I can see why some readers may get frustrated with Emily. I saw an infographic where she wins the ‘fainting-woman-in-a-Gothic-novel award’ with a total of eleven faints. She’s also prone to crying and sighing. Yet I really grew to like her, especially in the parts of the book in Udolpho itself. She does faint a lot, but more often she feels faint before overcoming it. She may cry often but frequently she holds back the tears until she’s alone or fights off the urge. She does get the creeps about spooky goings on but she reserves her real worries for earthly fear, like the spare door to her room she can’t lock. Rather than see her as a weak character, I saw her as someone with very strong feelings and no experience of life’s horrors being remarkably brave under utter desperate circumstances. True, she doesn’t have sudden kick-ass kung-fu moves, neither does she parkour over the castle backflipping guards - but she is strong and (especially in Udolpho) is in a completely impossible position.


I didn’t like Valencourt though, that guy was a wuss. Though he does further add evidence to Emily’s strength, when they said goodbye to each other, he was in incoherent bits and she was firm. Also, what was Du-Pont about? His character made no sense to me, I’m guessing he went off and invented Nylon. (Also, speaking of inconsistent characters, what about Manon, the incredible disappearing/reappearing dog?)


I thought the book built up tension very well. Montoni was a brilliant villain with enough fairness to make him seem like he could be reasoned with and enough nastiness to make it dangerous. The part when Emily returns to the castle after the siege and everything is lawless had me gripped, anything could have happened in those winding corridors. It did seem strange, then to have the stuff about Blanche and their castle in the third part. We’d already spent time in the scariest castle, this one feels like a come-down, even though the part when they go into the abandoned apartments is really good.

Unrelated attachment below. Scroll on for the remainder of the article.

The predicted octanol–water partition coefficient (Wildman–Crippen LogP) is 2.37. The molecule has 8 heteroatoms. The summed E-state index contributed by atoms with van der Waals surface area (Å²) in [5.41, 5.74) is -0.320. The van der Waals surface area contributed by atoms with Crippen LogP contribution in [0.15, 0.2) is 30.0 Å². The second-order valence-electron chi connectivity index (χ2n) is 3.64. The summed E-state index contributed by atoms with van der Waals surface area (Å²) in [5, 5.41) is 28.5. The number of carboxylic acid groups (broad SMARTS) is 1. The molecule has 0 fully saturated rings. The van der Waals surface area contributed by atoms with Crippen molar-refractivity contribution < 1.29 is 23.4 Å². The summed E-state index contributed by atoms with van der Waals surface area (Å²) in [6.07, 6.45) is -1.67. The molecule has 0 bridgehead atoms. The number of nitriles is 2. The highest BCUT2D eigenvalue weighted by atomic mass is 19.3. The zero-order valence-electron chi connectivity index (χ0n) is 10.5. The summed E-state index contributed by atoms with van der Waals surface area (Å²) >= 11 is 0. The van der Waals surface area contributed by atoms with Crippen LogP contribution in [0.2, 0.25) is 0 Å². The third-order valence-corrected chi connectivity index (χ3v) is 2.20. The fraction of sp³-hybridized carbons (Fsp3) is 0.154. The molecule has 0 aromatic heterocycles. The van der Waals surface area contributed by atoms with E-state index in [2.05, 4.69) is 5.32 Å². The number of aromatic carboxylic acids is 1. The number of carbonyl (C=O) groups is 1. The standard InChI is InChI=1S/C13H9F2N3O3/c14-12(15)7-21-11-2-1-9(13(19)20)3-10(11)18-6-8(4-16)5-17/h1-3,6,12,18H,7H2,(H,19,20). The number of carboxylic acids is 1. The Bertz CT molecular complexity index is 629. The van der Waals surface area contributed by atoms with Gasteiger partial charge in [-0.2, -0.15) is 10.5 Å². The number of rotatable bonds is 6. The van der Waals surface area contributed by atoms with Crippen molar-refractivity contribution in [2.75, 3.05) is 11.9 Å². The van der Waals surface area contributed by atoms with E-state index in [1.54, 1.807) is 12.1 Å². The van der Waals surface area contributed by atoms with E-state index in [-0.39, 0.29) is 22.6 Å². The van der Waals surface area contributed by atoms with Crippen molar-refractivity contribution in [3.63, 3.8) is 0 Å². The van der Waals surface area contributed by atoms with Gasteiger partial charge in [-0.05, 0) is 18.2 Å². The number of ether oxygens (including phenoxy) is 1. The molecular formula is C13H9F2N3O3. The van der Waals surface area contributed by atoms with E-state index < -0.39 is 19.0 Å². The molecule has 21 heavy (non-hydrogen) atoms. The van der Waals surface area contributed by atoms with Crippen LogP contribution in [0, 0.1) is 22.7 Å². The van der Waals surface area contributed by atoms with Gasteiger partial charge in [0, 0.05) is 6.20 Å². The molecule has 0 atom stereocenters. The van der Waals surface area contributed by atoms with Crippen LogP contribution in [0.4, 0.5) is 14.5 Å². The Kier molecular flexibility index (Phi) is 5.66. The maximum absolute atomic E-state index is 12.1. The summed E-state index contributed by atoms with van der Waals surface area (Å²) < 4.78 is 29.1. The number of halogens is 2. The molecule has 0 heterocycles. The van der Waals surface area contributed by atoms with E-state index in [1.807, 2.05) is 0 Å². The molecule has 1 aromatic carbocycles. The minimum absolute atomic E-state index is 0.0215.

An element that mostly put me off the book was the poetry. I didn’t skip any of it but most of it did little to add to the story or the atmosphere, few people when being abducted decide to amuse themselves writing a poem about Troy. The poetic tags at the beginning of chapters were interesting, giving little clues about the content of the chapters. One of those tags made me laugh out loud, it was from Thompson and read;

  “Hail! Mildly-pleasing solitude!’ - It’s a lovely bit of bathos. 


As for chapters, it rather ruined the flow of my reading that some chapters were a page or two long, whilst others could be up to thirty pages. It meant that when I started a chapter, I didn’t know if I’d have enough time to get to the end of it in the same sitting.


Overall, The Mysteries of Udolpho can be very rewarding if it is read right. Don’t fight it - just let it take you and it will.





Wednesday, 10 March 2021

Review: Northanger Abbey by Jane Austen


My biggest ‘shame’ as a reader is that I’ve never really got into Jane Austen. Pride and Prejudice is one very few books I did not finish, having got impenetrably lost in the names, relations and general prose. I’d read her Juvenalia with the Dr Johnson Reading Circle and enjoyed it, finding it fresh and funny, I’d also enjoyed the early novella, Lady Susan. Perhaps I would find Northanger Abbey, her earliest full novel but published posthumously, equally enjoyable.